What to do when you get a DUI
Four thousand people are arrested every day in the United States for driving under the influence. In the year 2011 alone, that number reached over 1.2 million drivers.
While no one wants to be in the position of going to court for driving under the influence, many Americans find themselves there, whether they’re guilty or not. If you are one of the million people convicted this year, you’re not alone, and there is hope.
Almost a quarter of the time, those pulled over for driving under the influence (DUI), operating under the influence (OUI), or driving while intoxicated (DWI) are between the ages of 21 to 25 years old. This means that for many, they face a first time offense. Penalties can change depending on the number of DUIs you are charged with.
If you find yourself charged with a first time offense, we will go over what you need to expect from court, possible outcomes from court, and the actions you should take with a lawyer.
Hiring a Lawyer
If you find yourself facing a court appearance for driving under the influence for the first time, or if you’ve been convicted before, hiring a criminal attorney is the right first step. A lawyer will work with you to investigate your options. Your lawyer will work hard to examine the following:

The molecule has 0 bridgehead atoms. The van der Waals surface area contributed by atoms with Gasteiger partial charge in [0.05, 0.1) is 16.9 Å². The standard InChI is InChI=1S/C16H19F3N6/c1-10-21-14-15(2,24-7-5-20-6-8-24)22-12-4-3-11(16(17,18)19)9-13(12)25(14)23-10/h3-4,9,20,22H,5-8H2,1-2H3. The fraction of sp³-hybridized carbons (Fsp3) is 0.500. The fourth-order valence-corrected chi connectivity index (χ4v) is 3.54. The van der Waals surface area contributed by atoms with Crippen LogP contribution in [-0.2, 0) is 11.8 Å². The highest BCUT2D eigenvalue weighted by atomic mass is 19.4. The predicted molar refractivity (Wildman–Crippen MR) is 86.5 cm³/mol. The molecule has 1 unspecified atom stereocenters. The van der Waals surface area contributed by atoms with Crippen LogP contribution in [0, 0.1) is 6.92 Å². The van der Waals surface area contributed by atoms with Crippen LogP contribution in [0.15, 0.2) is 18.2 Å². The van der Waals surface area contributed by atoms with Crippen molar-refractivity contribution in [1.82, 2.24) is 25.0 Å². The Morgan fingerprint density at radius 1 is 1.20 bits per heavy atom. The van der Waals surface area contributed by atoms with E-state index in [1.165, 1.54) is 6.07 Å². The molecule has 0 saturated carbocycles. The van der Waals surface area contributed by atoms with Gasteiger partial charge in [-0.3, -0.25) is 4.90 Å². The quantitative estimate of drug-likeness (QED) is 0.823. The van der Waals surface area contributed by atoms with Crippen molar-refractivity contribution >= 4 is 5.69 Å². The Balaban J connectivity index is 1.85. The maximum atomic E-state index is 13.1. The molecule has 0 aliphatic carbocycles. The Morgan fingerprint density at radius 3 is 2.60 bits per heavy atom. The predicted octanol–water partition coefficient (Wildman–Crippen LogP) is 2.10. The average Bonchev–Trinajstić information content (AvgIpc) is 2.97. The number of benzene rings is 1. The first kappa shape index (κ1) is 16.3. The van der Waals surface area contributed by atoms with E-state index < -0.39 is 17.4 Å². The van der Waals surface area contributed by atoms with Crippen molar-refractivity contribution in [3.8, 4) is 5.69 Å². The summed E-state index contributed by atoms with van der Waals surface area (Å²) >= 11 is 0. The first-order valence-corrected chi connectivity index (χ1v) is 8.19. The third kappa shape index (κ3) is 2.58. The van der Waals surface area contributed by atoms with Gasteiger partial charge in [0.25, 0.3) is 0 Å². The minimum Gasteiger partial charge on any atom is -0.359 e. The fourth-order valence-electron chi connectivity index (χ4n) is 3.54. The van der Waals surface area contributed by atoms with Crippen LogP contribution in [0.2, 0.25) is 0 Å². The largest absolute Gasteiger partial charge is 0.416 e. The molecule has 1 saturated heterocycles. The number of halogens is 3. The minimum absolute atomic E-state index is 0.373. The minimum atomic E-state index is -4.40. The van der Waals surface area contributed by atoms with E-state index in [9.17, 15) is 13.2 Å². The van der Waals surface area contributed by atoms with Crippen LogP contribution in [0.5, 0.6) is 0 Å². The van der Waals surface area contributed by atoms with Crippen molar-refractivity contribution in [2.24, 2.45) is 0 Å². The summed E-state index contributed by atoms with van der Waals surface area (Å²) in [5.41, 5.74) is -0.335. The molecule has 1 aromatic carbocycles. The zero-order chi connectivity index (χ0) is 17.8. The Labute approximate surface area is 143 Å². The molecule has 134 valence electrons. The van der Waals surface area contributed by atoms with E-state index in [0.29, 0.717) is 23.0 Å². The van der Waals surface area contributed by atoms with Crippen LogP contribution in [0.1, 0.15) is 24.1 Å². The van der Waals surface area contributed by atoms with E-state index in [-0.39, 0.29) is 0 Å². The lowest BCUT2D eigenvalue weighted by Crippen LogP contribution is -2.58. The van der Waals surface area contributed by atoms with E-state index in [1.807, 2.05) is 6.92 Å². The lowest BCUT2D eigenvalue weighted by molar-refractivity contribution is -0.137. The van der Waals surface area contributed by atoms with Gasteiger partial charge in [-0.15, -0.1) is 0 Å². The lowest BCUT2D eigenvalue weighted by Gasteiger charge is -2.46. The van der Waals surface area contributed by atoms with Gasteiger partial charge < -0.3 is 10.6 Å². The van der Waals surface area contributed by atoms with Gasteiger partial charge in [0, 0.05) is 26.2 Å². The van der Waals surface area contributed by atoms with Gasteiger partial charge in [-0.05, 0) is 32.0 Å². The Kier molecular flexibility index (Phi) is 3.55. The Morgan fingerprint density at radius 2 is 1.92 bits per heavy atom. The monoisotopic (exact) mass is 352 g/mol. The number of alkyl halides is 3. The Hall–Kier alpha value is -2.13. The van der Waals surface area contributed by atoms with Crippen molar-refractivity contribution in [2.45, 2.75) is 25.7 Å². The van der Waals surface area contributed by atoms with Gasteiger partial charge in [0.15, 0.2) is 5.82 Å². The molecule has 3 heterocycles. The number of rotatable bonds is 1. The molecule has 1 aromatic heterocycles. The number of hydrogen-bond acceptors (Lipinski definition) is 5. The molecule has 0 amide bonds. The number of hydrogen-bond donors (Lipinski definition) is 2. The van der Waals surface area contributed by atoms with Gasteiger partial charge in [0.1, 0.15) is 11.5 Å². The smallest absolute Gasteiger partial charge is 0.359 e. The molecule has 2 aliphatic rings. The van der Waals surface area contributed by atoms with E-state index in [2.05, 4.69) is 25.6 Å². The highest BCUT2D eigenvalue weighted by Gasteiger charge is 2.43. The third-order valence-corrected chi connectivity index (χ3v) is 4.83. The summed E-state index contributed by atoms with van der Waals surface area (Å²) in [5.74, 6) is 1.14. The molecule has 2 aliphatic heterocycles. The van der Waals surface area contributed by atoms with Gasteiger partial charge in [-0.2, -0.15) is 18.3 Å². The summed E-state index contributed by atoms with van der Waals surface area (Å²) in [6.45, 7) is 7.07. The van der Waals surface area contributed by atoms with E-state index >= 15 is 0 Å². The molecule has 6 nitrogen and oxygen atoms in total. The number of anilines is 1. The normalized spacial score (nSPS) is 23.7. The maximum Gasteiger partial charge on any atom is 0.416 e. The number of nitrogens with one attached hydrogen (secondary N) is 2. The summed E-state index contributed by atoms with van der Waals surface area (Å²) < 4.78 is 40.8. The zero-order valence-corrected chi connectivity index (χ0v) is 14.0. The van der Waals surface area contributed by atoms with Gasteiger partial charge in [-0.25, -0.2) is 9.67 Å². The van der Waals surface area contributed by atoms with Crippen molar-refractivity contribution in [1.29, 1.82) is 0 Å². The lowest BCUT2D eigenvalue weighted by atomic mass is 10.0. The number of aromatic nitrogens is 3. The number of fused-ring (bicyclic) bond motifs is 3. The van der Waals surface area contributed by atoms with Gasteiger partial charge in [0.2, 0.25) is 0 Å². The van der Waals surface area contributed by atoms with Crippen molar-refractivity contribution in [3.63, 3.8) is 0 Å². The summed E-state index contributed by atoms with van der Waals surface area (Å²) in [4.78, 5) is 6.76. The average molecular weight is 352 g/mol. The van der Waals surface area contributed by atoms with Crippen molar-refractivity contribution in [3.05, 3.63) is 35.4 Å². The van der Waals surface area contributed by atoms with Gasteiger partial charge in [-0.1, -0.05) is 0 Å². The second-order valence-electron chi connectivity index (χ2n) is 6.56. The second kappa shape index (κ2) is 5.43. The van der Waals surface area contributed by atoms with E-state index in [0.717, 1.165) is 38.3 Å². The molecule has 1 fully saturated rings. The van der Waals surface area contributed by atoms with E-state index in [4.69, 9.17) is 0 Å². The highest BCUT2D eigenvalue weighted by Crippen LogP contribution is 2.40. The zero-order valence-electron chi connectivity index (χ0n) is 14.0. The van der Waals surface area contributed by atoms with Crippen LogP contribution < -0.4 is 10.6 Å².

- Were you the person driving?
- Were all sobriety tests (breath and blood alcohol levels) administered in accordance with state laws?
- Did police find probable cause to pull you over?
- Did a substantial amount of time pass between when you were driving and when they tested your blood alcohol level?
Going to Court
No matter what crime you are appearing in court for, you are innocent until proven guilty. Drunk driving cases are no different. However, in drunk driving cases it is often difficult for the government to prove its case.
Facing DUI Penalties in Massachusetts
If you are convicted of your first DUI offense, the minimum and maximum penalties and fines will differ from state to state. Here in Massachusetts, the penalty for conviction can change from situation to situation, but here are some of the consequences you may face:
- One year driving probation
- 45-90-day license suspension
- 16-week drug and alcohol education class
- $500-$5,000 penalty
- Maximum jail time of 30 months
Taking the Next Step
Do you have a court date to appear in front of a judge for a DUI, OUI, or DWI? Choose a qualified Massachusetts lawyer who is also familiar with the regulations of the Department of Motor Vehicles, which is a separate entity from the criminal justice system.
Do not just plead guilty to DUI cases. Talk to a lawyer to understand your options so you can continue to operate with a license and minimize penalties in court.